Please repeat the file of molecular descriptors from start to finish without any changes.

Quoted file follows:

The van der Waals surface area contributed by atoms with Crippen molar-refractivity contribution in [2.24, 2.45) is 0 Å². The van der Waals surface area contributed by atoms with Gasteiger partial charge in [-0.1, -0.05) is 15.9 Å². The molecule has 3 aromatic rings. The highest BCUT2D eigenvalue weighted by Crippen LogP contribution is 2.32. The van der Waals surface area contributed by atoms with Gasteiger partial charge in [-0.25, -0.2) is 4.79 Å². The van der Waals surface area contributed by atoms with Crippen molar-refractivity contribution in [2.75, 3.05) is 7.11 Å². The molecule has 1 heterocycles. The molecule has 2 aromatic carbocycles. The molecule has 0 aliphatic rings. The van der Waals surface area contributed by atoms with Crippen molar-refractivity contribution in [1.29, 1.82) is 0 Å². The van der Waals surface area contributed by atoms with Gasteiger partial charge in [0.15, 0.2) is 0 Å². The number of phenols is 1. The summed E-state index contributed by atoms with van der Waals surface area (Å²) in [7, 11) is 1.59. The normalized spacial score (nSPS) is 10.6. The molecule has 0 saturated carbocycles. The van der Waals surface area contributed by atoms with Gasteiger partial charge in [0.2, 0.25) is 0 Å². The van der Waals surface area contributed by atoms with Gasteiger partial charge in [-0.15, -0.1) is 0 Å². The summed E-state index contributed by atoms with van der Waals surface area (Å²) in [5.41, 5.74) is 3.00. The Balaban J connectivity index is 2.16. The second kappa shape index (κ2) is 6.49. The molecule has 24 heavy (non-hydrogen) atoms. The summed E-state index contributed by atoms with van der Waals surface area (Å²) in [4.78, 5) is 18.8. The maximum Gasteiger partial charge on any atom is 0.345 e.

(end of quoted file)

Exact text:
The van der Waals surface area contributed by atoms with Crippen molar-refractivity contribution in [2.24, 2.45) is 0 Å². The van der Waals surface area contributed by atoms with Gasteiger partial charge in [-0.1, -0.05) is 15.9 Å². The molecule has 3 aromatic rings. The highest BCUT2D eigenvalue weighted by Crippen LogP contribution is 2.32. The van der Waals surface area contributed by atoms with Gasteiger partial charge in [-0.25, -0.2) is 4.79 Å². The van der Waals surface area contributed by atoms with Crippen molar-refractivity contribution in [2.75, 3.05) is 7.11 Å². The molecule has 1 heterocycles. The molecule has 2 aromatic carbocycles. The molecule has 0 aliphatic rings. The van der Waals surface area contributed by atoms with Crippen molar-refractivity contribution in [1.29, 1.82) is 0 Å². The van der Waals surface area contributed by atoms with Gasteiger partial charge in [0.15, 0.2) is 0 Å². The number of phenols is 1. The summed E-state index contributed by atoms with van der Waals surface area (Å²) in [7, 11) is 1.59. The normalized spacial score (nSPS) is 10.6. The molecule has 0 saturated carbocycles. The van der Waals surface area contributed by atoms with Gasteiger partial charge in [0.2, 0.25) is 0 Å². The van der Waals surface area contributed by atoms with Gasteiger partial charge in [-0.15, -0.1) is 0 Å². The summed E-state index contributed by atoms with van der Waals surface area (Å²) in [5.41, 5.74) is 3.00. The Balaban J connectivity index is 2.16. The second kappa shape index (κ2) is 6.49. The molecule has 24 heavy (non-hydrogen) atoms. The summed E-state index contributed by atoms with van der Waals surface area (Å²) in [4.78, 5) is 18.8. The maximum Gasteiger partial charge on any atom is 0.345 e.